Ambrose family's basketball dream shattered by COVID-19 pandemic
It's tempting, so very tempting, to think about what could have been.
What could have been for the team.
What could have been for two brothers.
What could have been for those two brothers, and their dad.
There was a lot for the Ambrose family to be excited about less than one month ago.
And, on a dime, it all changed.
Dad Pat and sons Matthew and Evan were about 24 hours from realizing a big step in a basketball dream that had been in the making for years, practically a lifetime.
"We always hoped for it, going back to when we were younger," Matthew Ambrose said. "We dreamed of it."
The dream was of Matthew and Evan, sporting their Stevenson uniforms and being coached up by their dad, leading the Patriots to the pinnacle of postseason boys basketball success.
That dream was starting to play out back in mid-March.
The Patriots were getting ready for their sectional championship basketball game against Mundelein, which was scheduled for Friday, March 13 at Prospect High School. Practice happened the day before on Thursday, as usual, but the world was anything but usual.
Fears of the COVID-19 pandemic were forcing all kinds of unprecedented decisions. Ultimately, the NBA suspended its season, the NCAA canceled March Madness, and then the IHSA canceled the rest of the boys state basketball tournament.
"There was just a sense of disbelief," Evan Ambrose said. "It was like, 'There's no way they can do this.' It didn't seem real, to be honest."
The reality of that decision not only ended every season and every postseason dream across the state that fateful day, it ended the Ambroses' dreams of having one last chance as a family to run as far, if not farther, in the tournament than they ever had before.
Last year, Stevenson was just a hair away from the state finals, losing to Evanston in a hotly contested supersectional.
This year, with Matthew as a senior, father and sons were hoping for an even better ending, a storybook ending. It would be their last chance, and essentially their only chance, with both boys in key roles. Last year, Evan got varsity minutes, but he was a reserve. This year, as a junior, he was a regular starter alongside Matthew.
"It means something special to have that experience of playing in the tournament, and making a good run, with your brother and your dad," Evan Ambrose said. "That is what you would remember 20 to 30 years from now when we're together as a family and talking about basketball."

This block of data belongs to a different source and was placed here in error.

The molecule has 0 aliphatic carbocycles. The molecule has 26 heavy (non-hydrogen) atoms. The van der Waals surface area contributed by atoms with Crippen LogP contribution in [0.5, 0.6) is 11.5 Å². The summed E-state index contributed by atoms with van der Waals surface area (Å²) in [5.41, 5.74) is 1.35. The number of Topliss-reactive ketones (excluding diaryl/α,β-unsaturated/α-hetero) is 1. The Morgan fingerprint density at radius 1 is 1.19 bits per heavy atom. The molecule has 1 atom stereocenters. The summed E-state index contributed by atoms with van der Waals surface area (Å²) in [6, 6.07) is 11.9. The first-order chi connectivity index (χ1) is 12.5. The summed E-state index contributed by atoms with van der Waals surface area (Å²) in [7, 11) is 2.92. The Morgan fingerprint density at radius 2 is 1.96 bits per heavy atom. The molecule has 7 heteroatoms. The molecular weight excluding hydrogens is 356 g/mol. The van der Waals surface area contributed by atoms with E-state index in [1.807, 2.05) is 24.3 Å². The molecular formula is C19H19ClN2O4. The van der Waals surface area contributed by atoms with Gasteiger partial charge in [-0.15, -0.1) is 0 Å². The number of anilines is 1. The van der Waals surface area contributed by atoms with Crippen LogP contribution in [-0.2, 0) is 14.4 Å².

The Ambroses and the Patriots never assumed anything though. Despite sweeping Mundelein during the regular season, they were ready for a battle in the sectional championship. They knew a win there was anything but a foregone conclusion.
And yet, they can't help but contemplate now what could have been had they won, had they kept going. They were confident about their team and about their readiness for a deep tournament run.
"There were a lot of good teams still in the tournament, so who knows what could have happened," Pat Ambrose said. "But we had a very good season. We won a conference championship. We had some really good wins against some really good teams, teams like York and Palatine and West Aurora and Loyola and of course, the two wins against Mundelein."
Had Stevenson been able to defeat Mundelein in the sectional championship, that would have set up a matchup with either Loyola or Evanston in the supersectional. The Patriots had already beaten Loyola earlier in the season and were clamoring to get another shot at Evanston.
"I thought we were playing well. The season was a success," Pat Ambrose said. "But at the same time, now you're missing that last piece of the puzzle. There's no closure. You wonder what might have been, and especially for Matthew and Evan. It was really fun for me to see them run out there together, to pass to each other and help each other. It was a dream come true to see them in a Patriot uniform together and you wish that could have kept going."
Matthew Ambrose is already on to his next uniform. He'll be playing at the University of Indianapolis next year. He has new challenges ahead.
But, he's pretty sure there will still be times that he will catch himself wondering.
"I just wish we could have kept going," Matthew Ambrose said. "It's frustrating to know that it will always be unfinished business. But my mom told me right away to find the positives. And that was hard at first. But at least Evan and me and my dad got the season together.
"I am grateful for that."
Follow Patricia on Twitter: @babcockmcgraw